We have datacenter licenses for our 6 hosts to cover the unlimited virtualization rights, but we only run Standard in guest. There's not much point in running anything else.

If you are licensed for Datacenter on the host why would you run Standard in a VM...? So you are telling me you buy Datacenter licenses, install something other than Hyper-V, and then install Standard? That makes no sense.

Internet Explorer
Jun 1, 2005


adorai posted:

Until the day you have to move your existing VM to another host, that is not licensed for datacenter, and you are hosed into doing so.

I always install standard or core unless I have a compelling reason to install something else.

Why would you have some hosts licensed with Standard and some licensed with Datacenter? So you have something else to worry about at night?

I mean, I get it, it doesn't matter what version of the OS the guests are running. But then why not just install the version you are licensed for so there is no confusion?

Internet Explorer
Jun 1, 2005


Colonial Air Force posted:

Well, we've selected a backup/disaster-recovery solution, and now I have to tell the other vendors to go away.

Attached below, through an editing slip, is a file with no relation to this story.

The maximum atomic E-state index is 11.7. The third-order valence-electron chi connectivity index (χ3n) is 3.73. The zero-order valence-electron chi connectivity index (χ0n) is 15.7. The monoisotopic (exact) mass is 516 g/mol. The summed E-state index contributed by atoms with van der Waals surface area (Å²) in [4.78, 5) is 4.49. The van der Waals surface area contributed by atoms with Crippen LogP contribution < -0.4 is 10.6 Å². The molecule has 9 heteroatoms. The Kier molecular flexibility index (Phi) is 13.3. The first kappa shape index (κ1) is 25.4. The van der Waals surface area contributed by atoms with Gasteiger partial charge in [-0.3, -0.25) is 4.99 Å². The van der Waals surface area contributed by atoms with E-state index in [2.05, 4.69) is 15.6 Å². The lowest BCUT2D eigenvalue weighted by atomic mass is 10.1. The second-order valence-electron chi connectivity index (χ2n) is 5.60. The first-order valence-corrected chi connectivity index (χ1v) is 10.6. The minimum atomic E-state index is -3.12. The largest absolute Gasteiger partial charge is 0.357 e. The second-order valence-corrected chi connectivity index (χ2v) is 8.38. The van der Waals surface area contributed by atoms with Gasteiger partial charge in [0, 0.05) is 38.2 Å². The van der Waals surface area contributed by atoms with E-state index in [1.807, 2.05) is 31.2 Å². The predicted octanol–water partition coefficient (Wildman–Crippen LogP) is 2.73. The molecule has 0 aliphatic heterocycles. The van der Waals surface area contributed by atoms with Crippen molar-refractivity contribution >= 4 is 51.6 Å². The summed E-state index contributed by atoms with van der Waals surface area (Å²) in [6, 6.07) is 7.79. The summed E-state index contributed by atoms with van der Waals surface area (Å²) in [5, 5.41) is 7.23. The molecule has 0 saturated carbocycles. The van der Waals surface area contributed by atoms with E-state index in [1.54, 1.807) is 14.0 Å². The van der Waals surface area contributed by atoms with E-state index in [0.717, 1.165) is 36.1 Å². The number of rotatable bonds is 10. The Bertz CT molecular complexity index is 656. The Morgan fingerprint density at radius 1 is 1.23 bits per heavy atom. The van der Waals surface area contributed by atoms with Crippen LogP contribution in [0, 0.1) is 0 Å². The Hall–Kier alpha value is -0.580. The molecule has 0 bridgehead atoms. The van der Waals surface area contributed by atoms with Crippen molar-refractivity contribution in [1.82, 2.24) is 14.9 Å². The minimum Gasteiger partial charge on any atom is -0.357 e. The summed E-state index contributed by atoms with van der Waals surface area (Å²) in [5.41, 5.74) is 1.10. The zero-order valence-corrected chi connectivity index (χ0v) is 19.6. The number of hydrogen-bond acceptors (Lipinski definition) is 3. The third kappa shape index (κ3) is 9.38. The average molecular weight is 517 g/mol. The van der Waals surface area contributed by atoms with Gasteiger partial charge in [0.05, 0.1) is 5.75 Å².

I sort of feel bad, because I know one of them worked really hard to try and get me a great deal, but in the end, it wasn't the right solution (or the cheapest). I realize they're just vendors, and it's not like I'm breaking up with a girlfriend or whatever, but it sure feels like it.

Once you've dealt with enough lovely vendors you stop caring about letting anyone down. Don't worry, they get told no on a regular basis. It's basically their job to take it on the chin and keep on trucking.

Internet Explorer
Jun 1, 2005


Government Helpdesk sounds terrible, but actually one of the guys who works for me started off with that and I think he was exposed to a broad scope of technologies. What I look for in an entry-level Helpdesk employee is someone who can follow directions, pay attention to detail, make good ticket notes, and most importantly, have good customer service skills. You can teach people the technology side of the job. It is a lot harder to teach them good customer service habits.